litho-, lith-, -lith, -lithic, -lite, -liths, -lites

(Greek: stone, rock; hard consolidated mineral matter; hard matter formed from mineral and earth material; hard substance that is solid)

lithologist (s) (noun), lithologists (pl)
A scientist who studies the structure of rocks or stones; especially, regarding their mineral masses and occurrences in nature.
A specialist in the study of rocks.
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lithology (s) (noun), lithologies (pl)
The study and description of the general, gross physical characteristics of a rock, including its color, structure, texture, grain size, mineral composition, and arrangement of its component parts: Specifically, one kind of lithology is research of the structural aspects of a coal bed and coal texture obtained from the macroscopic and microscopic analysis of coal.
The study of various kinds of stones.
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litholysis
Fragmentation or dissolution of stones in the urinary bladder.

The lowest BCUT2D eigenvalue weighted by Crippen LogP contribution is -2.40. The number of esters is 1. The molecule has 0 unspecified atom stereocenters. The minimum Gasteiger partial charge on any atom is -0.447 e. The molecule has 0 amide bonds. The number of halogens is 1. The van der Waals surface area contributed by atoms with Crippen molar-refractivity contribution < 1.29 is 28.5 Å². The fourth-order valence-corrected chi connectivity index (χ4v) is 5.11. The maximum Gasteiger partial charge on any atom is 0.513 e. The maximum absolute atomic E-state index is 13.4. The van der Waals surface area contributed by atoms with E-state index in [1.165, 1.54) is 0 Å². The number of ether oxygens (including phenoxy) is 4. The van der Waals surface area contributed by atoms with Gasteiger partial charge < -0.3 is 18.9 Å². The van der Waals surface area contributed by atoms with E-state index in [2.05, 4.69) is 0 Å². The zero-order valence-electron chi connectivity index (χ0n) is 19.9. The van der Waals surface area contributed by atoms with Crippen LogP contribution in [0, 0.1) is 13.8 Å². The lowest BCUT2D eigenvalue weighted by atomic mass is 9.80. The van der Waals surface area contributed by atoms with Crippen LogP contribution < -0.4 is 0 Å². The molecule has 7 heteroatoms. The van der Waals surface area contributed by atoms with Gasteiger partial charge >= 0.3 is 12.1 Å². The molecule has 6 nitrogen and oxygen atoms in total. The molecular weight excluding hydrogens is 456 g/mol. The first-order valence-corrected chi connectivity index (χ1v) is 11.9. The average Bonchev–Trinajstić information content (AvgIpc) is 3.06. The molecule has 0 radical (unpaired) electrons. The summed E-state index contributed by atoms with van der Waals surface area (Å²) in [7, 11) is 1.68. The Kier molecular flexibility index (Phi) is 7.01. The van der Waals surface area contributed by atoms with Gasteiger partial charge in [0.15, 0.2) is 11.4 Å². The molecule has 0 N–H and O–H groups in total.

litholyte
An instrument designed to administer stone-dissolving agents directly inside the bladder.
litholytic
Stone-dissolving; tending to dissolve calculi; especially, in the bladder.
lithomancy
Divination with rocks or stone charms of unusual origin or appearance, such as meteorites, which inspired the diviner with visions, or produced sounds that he alone could hear and interpreted as words.
lithometeor
Atmospheric phenomena which affect the state of the atmosphere.

They constitute dry particles that hang suspended in the atmosphere, such as dust, smoke, sand, and haze.

lithometer
An instrument for estimating the size of calculi.
lithometry
The process of measuring calculi (stone formations) in the body.
lithonephria
Any renal (kidney) disease due to or related to calculi or "kidney stones".
lithophage, lithophagic, lithophagy
1. Usually a reference to organisms that erode or bore into rocks.
2. Eating small stones, as with some birds.
lithophagia (s) (noun), lithophagias (pl)
Ingestion of stones or rocks.
lithophagous
1. Stone-eating, as birds that take small stones into the gizzard to aid mastication of their food.
2. Rock-burrowing, as some mollusks and sea urchins.
lithophany
Porcelain impressed with figures which are made distinct by transmitted light, as in a lamp shade.
lithophile
An element that forms silicates or oxides and is concentrated in the minerals of the earth's crust, rather than in the core or mantle.

Related "stone, rock" word families: lapid-; petro-; saxi-; stele-.